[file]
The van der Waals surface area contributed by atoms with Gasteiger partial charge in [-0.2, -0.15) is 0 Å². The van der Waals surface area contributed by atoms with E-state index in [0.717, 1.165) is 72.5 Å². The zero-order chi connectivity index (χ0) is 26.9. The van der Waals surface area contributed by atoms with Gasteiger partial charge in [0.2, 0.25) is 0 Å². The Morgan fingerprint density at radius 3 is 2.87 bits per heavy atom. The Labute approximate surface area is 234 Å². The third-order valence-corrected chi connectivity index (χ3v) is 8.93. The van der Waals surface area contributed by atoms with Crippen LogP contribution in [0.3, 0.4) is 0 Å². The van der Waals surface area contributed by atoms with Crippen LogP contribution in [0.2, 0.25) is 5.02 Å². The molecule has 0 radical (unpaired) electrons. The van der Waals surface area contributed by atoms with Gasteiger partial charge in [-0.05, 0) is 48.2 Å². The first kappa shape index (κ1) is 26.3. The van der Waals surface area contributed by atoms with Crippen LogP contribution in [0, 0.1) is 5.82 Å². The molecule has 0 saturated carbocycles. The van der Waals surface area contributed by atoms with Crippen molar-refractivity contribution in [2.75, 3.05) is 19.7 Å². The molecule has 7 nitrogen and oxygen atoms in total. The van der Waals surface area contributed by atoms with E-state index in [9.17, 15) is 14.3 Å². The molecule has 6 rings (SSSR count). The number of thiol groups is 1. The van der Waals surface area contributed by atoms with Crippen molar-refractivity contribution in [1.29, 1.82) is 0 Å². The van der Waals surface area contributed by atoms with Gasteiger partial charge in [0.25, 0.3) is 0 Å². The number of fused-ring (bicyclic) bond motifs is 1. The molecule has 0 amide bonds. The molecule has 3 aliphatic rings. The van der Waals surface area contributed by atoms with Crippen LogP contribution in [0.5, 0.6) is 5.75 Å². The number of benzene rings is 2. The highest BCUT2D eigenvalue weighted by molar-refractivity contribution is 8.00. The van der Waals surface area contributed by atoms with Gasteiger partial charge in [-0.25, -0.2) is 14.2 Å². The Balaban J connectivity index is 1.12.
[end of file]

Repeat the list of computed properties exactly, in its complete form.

The van der Waals surface area contributed by atoms with Gasteiger partial charge in [-0.2, -0.15) is 0 Å². The van der Waals surface area contributed by atoms with E-state index in [0.717, 1.165) is 72.5 Å². The zero-order chi connectivity index (χ0) is 26.9. The van der Waals surface area contributed by atoms with Gasteiger partial charge in [0.2, 0.25) is 0 Å². The Morgan fingerprint density at radius 3 is 2.87 bits per heavy atom. The Labute approximate surface area is 234 Å². The third-order valence-corrected chi connectivity index (χ3v) is 8.93. The van der Waals surface area contributed by atoms with Crippen LogP contribution in [0.3, 0.4) is 0 Å². The van der Waals surface area contributed by atoms with Crippen LogP contribution in [0.2, 0.25) is 5.02 Å². The molecule has 0 radical (unpaired) electrons. The van der Waals surface area contributed by atoms with Gasteiger partial charge in [-0.05, 0) is 48.2 Å². The first kappa shape index (κ1) is 26.3. The van der Waals surface area contributed by atoms with Crippen LogP contribution in [0, 0.1) is 5.82 Å². The molecule has 0 saturated carbocycles. The van der Waals surface area contributed by atoms with Crippen molar-refractivity contribution in [2.75, 3.05) is 19.7 Å². The molecule has 7 nitrogen and oxygen atoms in total. The van der Waals surface area contributed by atoms with E-state index in [9.17, 15) is 14.3 Å². The molecule has 6 rings (SSSR count). The number of thiol groups is 1. The van der Waals surface area contributed by atoms with Crippen molar-refractivity contribution in [1.29, 1.82) is 0 Å². The van der Waals surface area contributed by atoms with Gasteiger partial charge in [0.25, 0.3) is 0 Å². The number of fused-ring (bicyclic) bond motifs is 1. The molecule has 0 amide bonds. The molecule has 3 aliphatic rings. The van der Waals surface area contributed by atoms with Crippen LogP contribution in [0.5, 0.6) is 5.75 Å². The number of benzene rings is 2. The highest BCUT2D eigenvalue weighted by molar-refractivity contribution is 8.00. The van der Waals surface area contributed by atoms with Gasteiger partial charge in [-0.25, -0.2) is 14.2 Å². The Balaban J connectivity index is 1.12.